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NASA’s future in largely private hands?: Will the organization’s pronouncements on life in the universe change?

Space Shuttle Discovery lifts off Feb. 24, 2011, from Kennedy Space Center, Fla., on its STS-133 mission. (U.S. Air Force photo/Jonathan Gibson)

At MSNBC’s Cosmic Log, Alan Boyle tells us “How tycoons will fuel space flight” (April 22, 2011):

With the shuttle program winding down, the future of American spaceflight may well depend on how starry-eyed tycoons spend their money — and some of NASA’s money as well.

Three of the four companies that are in line to receive $269.3 million from NASA for building future spaceships are privately held, and what’s more, they’re led by well-off individuals who have at least a hint of intrigue about them. The fourth company, Boeing, is partnering with Bigelow Aerospace, which was founded by hotel-chain billionaire Robert Bigelow and has its own orbital aspirations.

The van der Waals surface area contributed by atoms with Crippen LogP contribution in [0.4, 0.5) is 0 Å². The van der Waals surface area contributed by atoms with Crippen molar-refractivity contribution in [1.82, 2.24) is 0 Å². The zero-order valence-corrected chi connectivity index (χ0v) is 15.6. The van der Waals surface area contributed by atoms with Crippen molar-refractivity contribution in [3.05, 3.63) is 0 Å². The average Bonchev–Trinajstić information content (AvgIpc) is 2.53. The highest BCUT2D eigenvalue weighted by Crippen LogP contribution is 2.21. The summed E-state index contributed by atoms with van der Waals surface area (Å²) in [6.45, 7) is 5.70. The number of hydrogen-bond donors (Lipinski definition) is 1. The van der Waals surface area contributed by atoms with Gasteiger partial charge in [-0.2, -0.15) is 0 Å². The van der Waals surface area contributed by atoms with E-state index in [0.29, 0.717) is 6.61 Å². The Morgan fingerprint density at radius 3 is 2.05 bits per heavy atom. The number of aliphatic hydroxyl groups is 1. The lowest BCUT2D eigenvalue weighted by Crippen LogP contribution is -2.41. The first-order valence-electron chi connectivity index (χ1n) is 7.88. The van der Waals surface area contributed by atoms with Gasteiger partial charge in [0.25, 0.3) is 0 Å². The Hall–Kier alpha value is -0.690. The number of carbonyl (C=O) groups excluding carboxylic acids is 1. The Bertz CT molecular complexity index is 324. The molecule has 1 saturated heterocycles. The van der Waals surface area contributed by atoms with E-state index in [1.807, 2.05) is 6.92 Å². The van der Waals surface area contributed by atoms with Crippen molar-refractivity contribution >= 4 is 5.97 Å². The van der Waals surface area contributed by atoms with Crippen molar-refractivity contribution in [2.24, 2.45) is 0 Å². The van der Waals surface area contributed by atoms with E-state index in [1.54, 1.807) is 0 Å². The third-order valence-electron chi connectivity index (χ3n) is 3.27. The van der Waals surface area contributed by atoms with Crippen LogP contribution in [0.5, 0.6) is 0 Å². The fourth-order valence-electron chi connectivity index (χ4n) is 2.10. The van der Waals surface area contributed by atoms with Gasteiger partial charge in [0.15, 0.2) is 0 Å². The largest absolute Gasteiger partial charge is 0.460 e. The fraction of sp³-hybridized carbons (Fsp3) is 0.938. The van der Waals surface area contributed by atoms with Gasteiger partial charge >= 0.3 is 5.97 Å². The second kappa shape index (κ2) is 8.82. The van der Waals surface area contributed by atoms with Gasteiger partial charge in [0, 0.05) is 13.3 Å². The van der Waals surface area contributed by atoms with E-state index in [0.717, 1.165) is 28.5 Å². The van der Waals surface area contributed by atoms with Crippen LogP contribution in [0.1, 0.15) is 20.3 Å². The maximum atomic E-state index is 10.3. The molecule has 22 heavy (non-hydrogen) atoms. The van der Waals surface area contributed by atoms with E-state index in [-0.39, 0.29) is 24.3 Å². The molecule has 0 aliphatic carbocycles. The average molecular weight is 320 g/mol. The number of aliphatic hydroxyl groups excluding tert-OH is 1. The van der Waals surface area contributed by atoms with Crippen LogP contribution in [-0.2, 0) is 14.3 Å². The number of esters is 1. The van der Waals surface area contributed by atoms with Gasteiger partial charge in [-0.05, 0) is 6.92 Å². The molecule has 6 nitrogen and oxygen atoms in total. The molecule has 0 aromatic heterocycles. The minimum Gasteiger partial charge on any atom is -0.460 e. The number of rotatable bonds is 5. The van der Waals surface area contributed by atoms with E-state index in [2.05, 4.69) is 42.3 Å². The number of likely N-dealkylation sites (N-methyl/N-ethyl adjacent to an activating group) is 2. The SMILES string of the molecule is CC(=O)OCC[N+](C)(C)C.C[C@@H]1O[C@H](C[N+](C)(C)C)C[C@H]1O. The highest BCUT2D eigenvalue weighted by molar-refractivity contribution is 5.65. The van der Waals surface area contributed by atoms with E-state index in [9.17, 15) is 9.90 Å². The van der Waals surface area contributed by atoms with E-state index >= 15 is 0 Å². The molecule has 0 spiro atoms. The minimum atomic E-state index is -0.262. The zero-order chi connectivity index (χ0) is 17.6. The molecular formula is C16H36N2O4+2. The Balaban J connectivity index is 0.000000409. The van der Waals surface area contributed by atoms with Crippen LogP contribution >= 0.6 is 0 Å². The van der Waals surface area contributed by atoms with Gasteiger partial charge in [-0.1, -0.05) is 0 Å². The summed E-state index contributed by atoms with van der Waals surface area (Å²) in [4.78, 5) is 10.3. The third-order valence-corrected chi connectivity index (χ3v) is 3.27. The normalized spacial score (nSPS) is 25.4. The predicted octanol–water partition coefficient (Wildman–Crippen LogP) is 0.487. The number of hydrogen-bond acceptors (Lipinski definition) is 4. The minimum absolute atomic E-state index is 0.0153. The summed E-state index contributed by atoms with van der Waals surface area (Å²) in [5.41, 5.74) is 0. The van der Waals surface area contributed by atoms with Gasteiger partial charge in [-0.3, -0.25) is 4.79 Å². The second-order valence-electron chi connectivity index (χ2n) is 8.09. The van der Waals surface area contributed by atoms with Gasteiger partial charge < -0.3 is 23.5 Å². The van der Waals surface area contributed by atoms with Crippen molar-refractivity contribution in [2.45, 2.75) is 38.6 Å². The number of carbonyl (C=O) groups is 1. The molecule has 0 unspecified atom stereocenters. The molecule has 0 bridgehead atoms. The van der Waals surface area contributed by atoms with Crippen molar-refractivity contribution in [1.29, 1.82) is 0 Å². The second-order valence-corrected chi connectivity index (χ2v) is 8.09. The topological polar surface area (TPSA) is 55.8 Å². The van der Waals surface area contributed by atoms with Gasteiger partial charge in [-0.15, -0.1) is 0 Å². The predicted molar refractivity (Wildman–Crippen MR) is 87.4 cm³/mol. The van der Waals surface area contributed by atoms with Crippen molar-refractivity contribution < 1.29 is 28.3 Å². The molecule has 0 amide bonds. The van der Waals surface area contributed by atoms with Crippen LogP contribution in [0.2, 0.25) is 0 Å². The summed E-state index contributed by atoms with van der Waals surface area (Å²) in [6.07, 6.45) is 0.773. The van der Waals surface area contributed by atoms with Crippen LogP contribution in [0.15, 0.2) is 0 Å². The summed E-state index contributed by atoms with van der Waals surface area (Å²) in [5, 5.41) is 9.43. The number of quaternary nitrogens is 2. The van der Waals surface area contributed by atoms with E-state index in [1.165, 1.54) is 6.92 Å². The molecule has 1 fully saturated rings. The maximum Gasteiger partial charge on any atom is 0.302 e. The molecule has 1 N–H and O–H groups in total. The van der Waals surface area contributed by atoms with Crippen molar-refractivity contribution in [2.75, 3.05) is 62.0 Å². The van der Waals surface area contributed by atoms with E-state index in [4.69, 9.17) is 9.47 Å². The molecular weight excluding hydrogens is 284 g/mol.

NASA has laid out a plan for paying out the money over the next year or so, with the aim of promoting the rise of a new set of spaceship operators in the post-shuttle era.

The article focuses on the remaining portion that the U.S. government funds, but some wonder, will there be philosophical changes? If the new NASA is strictly a business proposition, what will that portend? Will it, for example, be good or bad for scientists sympathetic to design in nature? Will NASA continue to “almost” find life in space, past life in space, or hosts of rare Earths? To be the purveyor of a certain way of looking at the universe?

Meanwhile, astronauts ponder a shuttle-free future.

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